In this period students will be asked to conduce another deep interpretative research.  They will concentrate on different shades of comedy, exploring the cinematographic  derivatives. The “noir” and the “ typically English ” humour, the brilliant comedy, the farcical comedy, the grotesque style, dwelling on cinematographic text and screenplays and on identifying coherence of characters.  The chosen films are almost all “choral” episodes where there are many characters, each one with its precedent circumstances.  Recovering Strasberg’s method, students will propose original and personalised versions of the analysed film, developing both theatrical and cinmatographic interpretation. 

  • Noir
    - Caccia al ladro (di A. Hitchcock,  con Cary Grant 1955)
    - La congiura degli innocenti (di A. Hitchcock, con S. MacLaine 1956)
    - Invito a cena con delitto (di R. Moore, con P. Falk, P. Sellers 1976)
    - Arsenico e vecchi merletti (di F. Capra, con C. Grant, P. Lane 1944)
  • Grottesco
    - La grande abbuffata (di M. Ferreri, con U. Tognazzi, M. Mastroianni, P. Noiret 1973)
    - L’ultimo Capodanno (di M. Risi, con A. Haber, M. Bellucci, P. Natoli 1998)
    - Parenti serpenti (di Monicelli con A. Haber, A. Cenci, M. Confalone,  P. Panelli 1992)
    - Brutti sporchi e cattivi (di E. Scola, con N. Manfredi 1976)
  • Light  comedy/farse
    - Rumori fuori scena (di P. Bogdanovich, con M. Caine, C. Reed 1992)
    - Funeral Party (di F.Oz, con M. Mac Fayden, R. Graves 2007)
    - A piedi nudi nel parco (di G. Saks, con R. Redford, J. Fonda 1967)

Satire and Parody in present days


This period of study will be devoted to the study of Cartoons and the Comic strip. The actors will learn to be able to perceive and to act out mutant spaces, the disorderly tensions, the vital and frantic impulses, and the degrading and violent dynamics that surround us. They will create situations that contain the flow of images, the environment and the characters of contemporary society. Speed, which is the main feature of present day communication, will be the main theme, therefore, the descriptive or the linear slow pace of oral speech is abandoned, to give way to a new language of fast and easy, legible frames. The style of the white pantomime will be intertwined with the comic strip and cartoons, with their animated heroes and their onomatopoeic dialogues. The nervous gesture of the actor will express the plastic dramas of Superman and Popeye. These heroes, which are always associated with future time, are the result of the transformation of stereotypes into caricatures.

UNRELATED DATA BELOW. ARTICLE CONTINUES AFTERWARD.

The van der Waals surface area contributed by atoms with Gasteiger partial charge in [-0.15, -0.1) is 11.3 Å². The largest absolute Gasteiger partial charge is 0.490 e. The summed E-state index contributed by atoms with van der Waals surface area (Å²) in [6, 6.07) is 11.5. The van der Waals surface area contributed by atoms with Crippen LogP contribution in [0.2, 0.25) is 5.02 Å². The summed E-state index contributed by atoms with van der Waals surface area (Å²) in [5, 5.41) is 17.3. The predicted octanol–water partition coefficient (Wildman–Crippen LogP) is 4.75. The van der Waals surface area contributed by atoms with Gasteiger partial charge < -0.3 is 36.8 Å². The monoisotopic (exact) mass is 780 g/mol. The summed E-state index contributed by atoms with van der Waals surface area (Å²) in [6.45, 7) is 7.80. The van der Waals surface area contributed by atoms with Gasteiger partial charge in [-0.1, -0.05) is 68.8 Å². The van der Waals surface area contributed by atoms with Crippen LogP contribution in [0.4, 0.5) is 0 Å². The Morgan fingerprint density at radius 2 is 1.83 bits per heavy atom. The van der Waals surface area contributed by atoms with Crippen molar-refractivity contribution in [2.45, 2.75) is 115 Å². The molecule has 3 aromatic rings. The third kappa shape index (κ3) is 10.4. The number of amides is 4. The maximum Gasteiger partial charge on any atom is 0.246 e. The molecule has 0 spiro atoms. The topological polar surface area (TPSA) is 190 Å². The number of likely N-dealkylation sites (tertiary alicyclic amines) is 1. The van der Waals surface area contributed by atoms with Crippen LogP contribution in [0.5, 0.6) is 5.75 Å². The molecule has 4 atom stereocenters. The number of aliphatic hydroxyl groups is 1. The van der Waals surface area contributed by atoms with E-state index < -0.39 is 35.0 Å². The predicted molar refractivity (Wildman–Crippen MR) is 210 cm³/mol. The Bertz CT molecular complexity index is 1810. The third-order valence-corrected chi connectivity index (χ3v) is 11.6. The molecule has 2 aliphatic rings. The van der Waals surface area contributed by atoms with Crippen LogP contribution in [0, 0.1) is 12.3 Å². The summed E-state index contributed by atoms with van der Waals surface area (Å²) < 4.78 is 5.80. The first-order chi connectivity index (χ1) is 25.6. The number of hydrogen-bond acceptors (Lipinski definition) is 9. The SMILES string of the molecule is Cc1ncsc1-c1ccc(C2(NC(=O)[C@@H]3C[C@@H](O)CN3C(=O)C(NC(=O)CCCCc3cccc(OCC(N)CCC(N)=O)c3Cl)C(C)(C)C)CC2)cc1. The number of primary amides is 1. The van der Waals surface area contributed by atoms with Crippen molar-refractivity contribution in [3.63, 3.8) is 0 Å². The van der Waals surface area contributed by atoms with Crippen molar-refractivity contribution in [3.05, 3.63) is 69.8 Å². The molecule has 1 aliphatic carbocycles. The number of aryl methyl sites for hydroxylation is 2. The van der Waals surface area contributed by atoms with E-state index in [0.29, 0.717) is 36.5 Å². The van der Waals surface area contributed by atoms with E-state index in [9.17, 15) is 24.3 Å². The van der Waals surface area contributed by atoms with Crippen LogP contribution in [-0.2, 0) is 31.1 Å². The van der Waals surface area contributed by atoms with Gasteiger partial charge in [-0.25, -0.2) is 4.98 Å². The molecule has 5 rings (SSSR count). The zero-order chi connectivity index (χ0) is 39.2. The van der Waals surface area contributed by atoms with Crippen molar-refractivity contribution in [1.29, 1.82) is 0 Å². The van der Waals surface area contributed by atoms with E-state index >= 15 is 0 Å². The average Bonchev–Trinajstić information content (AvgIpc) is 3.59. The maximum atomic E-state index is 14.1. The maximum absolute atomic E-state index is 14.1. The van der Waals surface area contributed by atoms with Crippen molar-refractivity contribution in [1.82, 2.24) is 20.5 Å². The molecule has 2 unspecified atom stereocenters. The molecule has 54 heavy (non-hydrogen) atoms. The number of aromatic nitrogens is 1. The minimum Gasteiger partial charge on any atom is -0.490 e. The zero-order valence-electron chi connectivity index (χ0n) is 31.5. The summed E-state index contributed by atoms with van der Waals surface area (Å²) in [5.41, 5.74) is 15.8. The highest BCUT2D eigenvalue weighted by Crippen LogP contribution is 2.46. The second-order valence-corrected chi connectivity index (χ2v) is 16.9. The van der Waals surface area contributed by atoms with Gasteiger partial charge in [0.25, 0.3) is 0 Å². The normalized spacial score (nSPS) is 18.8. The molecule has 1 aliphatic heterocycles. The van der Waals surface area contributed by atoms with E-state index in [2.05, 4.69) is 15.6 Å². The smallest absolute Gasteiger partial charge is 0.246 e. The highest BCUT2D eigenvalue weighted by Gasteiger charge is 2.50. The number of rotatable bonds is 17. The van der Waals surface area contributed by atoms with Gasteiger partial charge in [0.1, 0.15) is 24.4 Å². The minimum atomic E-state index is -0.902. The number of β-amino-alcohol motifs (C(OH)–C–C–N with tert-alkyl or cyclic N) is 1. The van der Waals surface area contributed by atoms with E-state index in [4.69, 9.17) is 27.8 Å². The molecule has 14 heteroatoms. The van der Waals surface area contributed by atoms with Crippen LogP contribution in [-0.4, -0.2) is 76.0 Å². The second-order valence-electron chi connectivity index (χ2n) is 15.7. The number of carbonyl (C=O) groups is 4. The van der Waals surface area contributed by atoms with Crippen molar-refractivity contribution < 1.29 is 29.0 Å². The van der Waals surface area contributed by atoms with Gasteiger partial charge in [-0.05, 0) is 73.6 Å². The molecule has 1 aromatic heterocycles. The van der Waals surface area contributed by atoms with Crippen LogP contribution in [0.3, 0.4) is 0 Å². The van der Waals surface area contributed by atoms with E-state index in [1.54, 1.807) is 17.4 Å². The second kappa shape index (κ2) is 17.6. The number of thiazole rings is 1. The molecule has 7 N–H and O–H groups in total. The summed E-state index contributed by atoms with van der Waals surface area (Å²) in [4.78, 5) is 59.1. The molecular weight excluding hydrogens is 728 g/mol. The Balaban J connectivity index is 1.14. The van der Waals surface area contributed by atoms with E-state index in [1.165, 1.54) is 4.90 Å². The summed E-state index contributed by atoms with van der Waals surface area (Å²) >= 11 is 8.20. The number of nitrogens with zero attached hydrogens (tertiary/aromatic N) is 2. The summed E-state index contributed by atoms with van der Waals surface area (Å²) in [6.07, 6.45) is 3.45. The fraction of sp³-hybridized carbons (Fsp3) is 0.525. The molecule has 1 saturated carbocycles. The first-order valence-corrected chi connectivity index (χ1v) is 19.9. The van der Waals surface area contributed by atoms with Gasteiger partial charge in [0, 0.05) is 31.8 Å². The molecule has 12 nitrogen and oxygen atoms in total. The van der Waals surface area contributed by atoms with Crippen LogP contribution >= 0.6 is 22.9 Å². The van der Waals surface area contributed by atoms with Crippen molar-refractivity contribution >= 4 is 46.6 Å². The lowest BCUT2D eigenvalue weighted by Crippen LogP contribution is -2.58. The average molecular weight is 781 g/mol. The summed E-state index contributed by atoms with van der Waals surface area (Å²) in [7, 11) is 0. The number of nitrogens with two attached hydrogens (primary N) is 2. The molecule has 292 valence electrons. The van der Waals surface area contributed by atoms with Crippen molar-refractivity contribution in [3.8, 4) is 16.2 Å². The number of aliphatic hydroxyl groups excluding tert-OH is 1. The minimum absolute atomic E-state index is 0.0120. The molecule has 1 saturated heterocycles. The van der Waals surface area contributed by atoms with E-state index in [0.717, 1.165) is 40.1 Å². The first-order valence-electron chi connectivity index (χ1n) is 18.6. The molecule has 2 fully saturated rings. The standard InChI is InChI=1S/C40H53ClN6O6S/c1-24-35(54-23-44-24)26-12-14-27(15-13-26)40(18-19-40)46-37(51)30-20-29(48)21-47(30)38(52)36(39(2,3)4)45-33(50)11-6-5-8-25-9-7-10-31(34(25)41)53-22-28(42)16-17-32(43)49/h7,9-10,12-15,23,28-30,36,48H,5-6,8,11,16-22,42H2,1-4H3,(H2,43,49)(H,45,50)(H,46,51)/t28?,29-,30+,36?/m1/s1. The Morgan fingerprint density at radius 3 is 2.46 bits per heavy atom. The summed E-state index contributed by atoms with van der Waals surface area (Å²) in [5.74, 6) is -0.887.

Pantomime of Comics- Language of gestures- Onomatopoeic sounds- Illusion of spaces, objects and characters- The mimed gangs- Study of caricatures- Mechanics of the comic strip character- Timing of "gags"- Distortion of the spoken language.


The buffoon is part of modern day society consequently the key in which modern life is interpreted now becomes ironic instead of humorous. The modern buffoon is a violent revealer of reality.  He abandons the deformation in his appearance to assume a very biting psychological deformation. The parodies of the characters and the situations will be loaded with mocking comments, which are the mirror of hypocrisy and human weakness.  The will to accuse is clear and evident. The buffoon’s manipulation of reality is devised to strike hard but the spectator is quickly side-tracked when the aggression becomes too strong.


Once more television programs, which are the deformed mirror of the trends in our society, will be used as pretexts for work on the modern satire.  Students will present an imitation of TV programs: sports shows, quiz shows, soap operas, fashion shows and above all commercials and the news s. Using a fictitious theatrical game, the contemporary word is expressed in the tragic-comic paradox, the satire of custom and the modern grotesque.  The theatrical writing will try to disclose the "hidden mechanisms" of television in an interpretation which is a grotesque caricature of TV characters. From the humor of the "dysfunction" game to the irony of the "parodic" game we will reach the absurdity of "non-sense".  In this work, the study of the pantomime and the decomposition of movement will play a fundamental role in the relationship between image and frame. The student’s aim is to turn the stage into a real screen, by using "fade", "replay", "go back" , "slow down", "fast motion",
"zoom", "zapping".
Finally, students will have to create “situation sketches” that will grow stronger the more characters will be “real”, progressively satiric tricks will be develop based on the multiples improvisations and writings elaborated by students and set up on stage.